Let’s Be Honest – This College Quarterback Needs To Change Positions…

Joe Caporoso on a “top flight” college quarterback prospect who may need to switch positions to succeed in the NFL…

Most NFL draft analysts believe there is between four and six quarterbacks (Josh Rosen, Sam Darnold, Josh Allen, Baker Mayfield, Lamar Jackson, Mason Rudolph) who could end up as first round picks in 2018. One of these quarterbacks could potentially have a more productive career if he considered switching positions. 

All of the quarterbacks above, except one, have shown progression as a passer year over year. Passing is a critical component of quarterbacking. Most successful professional quarterbacks were productive passers in college, when they were playing weaker competition. Regardless of their situation, they should not have a problem regularly completing over 60% of their throws, racking up nearly 300 yards per game and putting the football in the end-zone with some frequency.

One of the quarterbacks above threw under 200 yards six times this year and under 100 yards three times. He only completed over 60% of his passes in three games and was under 50% three times. If you take away his two most productive games, he only generated six passing touchdowns over eight games. This quarterback was not playing in college football’s best conference, or even one of its five best conferences.

Fortunately for Josh Allen, he is not lacking on size and athleticism at 6 foot 5, 235 pounds and with a 4.6 forty yard dash. With those measurables, Allen could thrive at the next level as a tight end/H-Back hybrid. He can be a taller Jordan Reed or another Tyler Kroft, who he has nearly the same height/weight combination he has. Allen would likely struggle blocking at first but he can be a weapon immediately in the passing game…just not as the player throwing the passes. The mobility is there, why not put it to use?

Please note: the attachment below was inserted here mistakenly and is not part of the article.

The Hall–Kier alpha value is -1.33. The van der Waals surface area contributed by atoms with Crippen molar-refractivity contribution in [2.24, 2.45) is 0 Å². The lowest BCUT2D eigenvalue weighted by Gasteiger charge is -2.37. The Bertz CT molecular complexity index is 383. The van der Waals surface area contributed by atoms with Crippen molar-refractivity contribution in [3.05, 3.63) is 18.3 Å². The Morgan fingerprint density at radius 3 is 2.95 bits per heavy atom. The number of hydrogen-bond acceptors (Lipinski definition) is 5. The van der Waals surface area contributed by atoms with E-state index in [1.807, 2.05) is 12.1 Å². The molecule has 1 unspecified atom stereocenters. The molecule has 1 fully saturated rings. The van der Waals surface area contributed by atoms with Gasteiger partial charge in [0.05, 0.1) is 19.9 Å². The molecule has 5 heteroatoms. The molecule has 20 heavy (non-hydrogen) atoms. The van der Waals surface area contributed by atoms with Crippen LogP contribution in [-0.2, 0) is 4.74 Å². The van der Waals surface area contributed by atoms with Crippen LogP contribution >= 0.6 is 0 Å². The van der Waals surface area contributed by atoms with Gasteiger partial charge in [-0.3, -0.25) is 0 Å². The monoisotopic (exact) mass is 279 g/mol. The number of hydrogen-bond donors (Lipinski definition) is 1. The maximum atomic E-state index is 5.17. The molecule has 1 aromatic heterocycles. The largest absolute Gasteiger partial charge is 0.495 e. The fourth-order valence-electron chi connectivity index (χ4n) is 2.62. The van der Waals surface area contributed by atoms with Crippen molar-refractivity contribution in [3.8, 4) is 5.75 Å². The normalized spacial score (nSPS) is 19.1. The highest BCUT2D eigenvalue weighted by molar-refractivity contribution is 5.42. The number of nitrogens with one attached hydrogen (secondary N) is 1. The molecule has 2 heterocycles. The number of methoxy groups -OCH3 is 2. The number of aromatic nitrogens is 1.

When Allen tried to be a passer this year against elite teams like 7-5 Iowa, he threw for 174 yards on 40 pass attempts (4.35 YPA) with no touchdowns and two interceptions. A similar thing happened when he played 7-5 Oregon, as he only had 64 yards on 24 passes (2.66 YPA) and another interception to go with no passing touchdowns. How will he fair throwing the ball against a defense like Baltimore or Jacksonville? How would he handle Bill Belichick throwing different schemes at him?

Allen can play at the next level but teams would be wise to get him on tape running routes and catching passes when working him out. He also could likely be a solid contributor on special teams right out of the gate. Punt protector, anybody? If Tim Tebow pulled it off for the New York Jets, Allen definitely could with his size.

Baker Mayfield completed over 70% of his passes this year with a YPA over 11 yards. Lamar Jackson scored 4 or more touchdowns in six different games  and completed over 60% of his passes in seven different games. Sam Darnold racked up 26 touchdowns this year to complement his completion percentage of 63.7 and YPA of nearly 9 yards. Josh Rosen matched Darnold’s 26 touchdowns and improved on his own completion percentage by three points in 2017 to hit 62.5. These guys look the part of NFL franchise signal callers, despite any limitations around them from a talent perspective. Josh Allen is more of an athlete than a quarterback right now and teams should take advantage of that when figuring out how to use him on offense.

Photo Credit: NFL.com 

Author: Joe Caporoso

Joe Caporoso is the Owner and EIC of Turn On The Jets. His writing has been featured in the New York Times, Huffington Post, MMQB and AdWeek. Caporoso played football his entire life, including four years at Muhlenberg as a wide receiver, where he was arguably the slowest receiver to ever start in school history. He is the VP of Social Media at Whistle Sports